The city will be revealing the RFP tomorrow for its new engineering campus, and if history is any guide the mayor will name drop Stanford at some point during the proceedings. The world’s best known computer science university has been playing public footsy with New York during the ongoing bidding process to build a huge new outpost in the Big Apple. But it seems like Stanford’s student body has other ideas. “West Coast, best coast,” writes Kristi, a sophmore who loves hi-tech, swing dancing and walking backwards talking loudly about how great Stanford is to a bunch of sweaty overweight strangers (ahhh, the student tour guide type).
Yes, admits Kristi, New York is a center for finance, media and fashion, but Stanford epitomizes California’s natural beauty and entrepreneurial spirit. “Why mess with that?” asks Kristi incisively. “Were money, time, and resources no object, this might represent an interesting academic experiment. However, in my opinion this is an unnecessary venture that is at best an altruistic publicity stunt and at worst an expensive and distracting dilution of the international prestige of our wonderful University.”
Stanford President Hennessy, a native of Long Island, has been a very vocal supporter of the project, but Kristi isn’t fooled. No matter what anyone says, NYC’s gain is Cali’s loss. “Call me Machiavelli, but what do we stand to gain from a New York campus? We already have our Silicon Valley, with all of the wonderfully symbiotic relationships with industry that it entails. Helping New York found its own tech region would be a retrogressive move, retracing steps we’ve already taken and perfected out west.”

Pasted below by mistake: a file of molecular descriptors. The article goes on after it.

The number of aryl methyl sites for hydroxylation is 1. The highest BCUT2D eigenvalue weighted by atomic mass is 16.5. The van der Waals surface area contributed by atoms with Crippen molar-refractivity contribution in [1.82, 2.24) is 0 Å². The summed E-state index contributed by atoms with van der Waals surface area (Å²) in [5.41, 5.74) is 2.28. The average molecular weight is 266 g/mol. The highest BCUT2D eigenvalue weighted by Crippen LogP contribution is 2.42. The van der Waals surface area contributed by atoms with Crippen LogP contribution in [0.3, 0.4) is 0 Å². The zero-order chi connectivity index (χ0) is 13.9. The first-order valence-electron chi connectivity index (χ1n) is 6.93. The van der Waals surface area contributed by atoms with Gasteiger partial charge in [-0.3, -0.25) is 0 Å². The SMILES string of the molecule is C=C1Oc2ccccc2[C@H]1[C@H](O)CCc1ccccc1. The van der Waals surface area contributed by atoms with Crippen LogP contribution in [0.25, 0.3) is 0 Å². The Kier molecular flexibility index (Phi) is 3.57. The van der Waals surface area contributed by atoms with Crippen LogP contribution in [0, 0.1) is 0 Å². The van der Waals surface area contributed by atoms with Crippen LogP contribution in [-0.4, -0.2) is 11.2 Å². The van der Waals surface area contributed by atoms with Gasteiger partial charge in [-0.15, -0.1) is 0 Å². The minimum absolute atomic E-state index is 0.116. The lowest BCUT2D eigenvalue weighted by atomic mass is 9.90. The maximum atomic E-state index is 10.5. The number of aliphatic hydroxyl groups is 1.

It seems like the rest of Stanford agrees with her. A poll on The Stanford Daily with nearly 2,000 votes found 50 percent oppose the New York extension and 39 percent support. Kristi suggests Columbia and Cornell would be better deserving of Mayor Bloomberg’s largess, a wish which might very well come true.
Overall Kristi’s sophomoric arguments about campus dilution and knee-jerk defense of some coastal divide makes it pretty clear she’s not tapped into the current tech scene. Young entrepreneurs and veteran VCs don’t respect any geographic divide when it comes to great ideas (Facebook, Harvard, hello?). Future generations will continue to embrace remote learning and opportunity powered by globalization. If Stanford brought its brand to New York, it would gain far more from access to new networks in fashion, finance and media than it would lose by dividing its CS campus.
And just for the record, we’re not exactly chomping at the bit to see New York squander its funding on students who spend their time building Star Wars simulations. Our local CS students would prefer to break shit, rock out and create the default location layer for mobile apps.
Follow Ben Popper via RSS.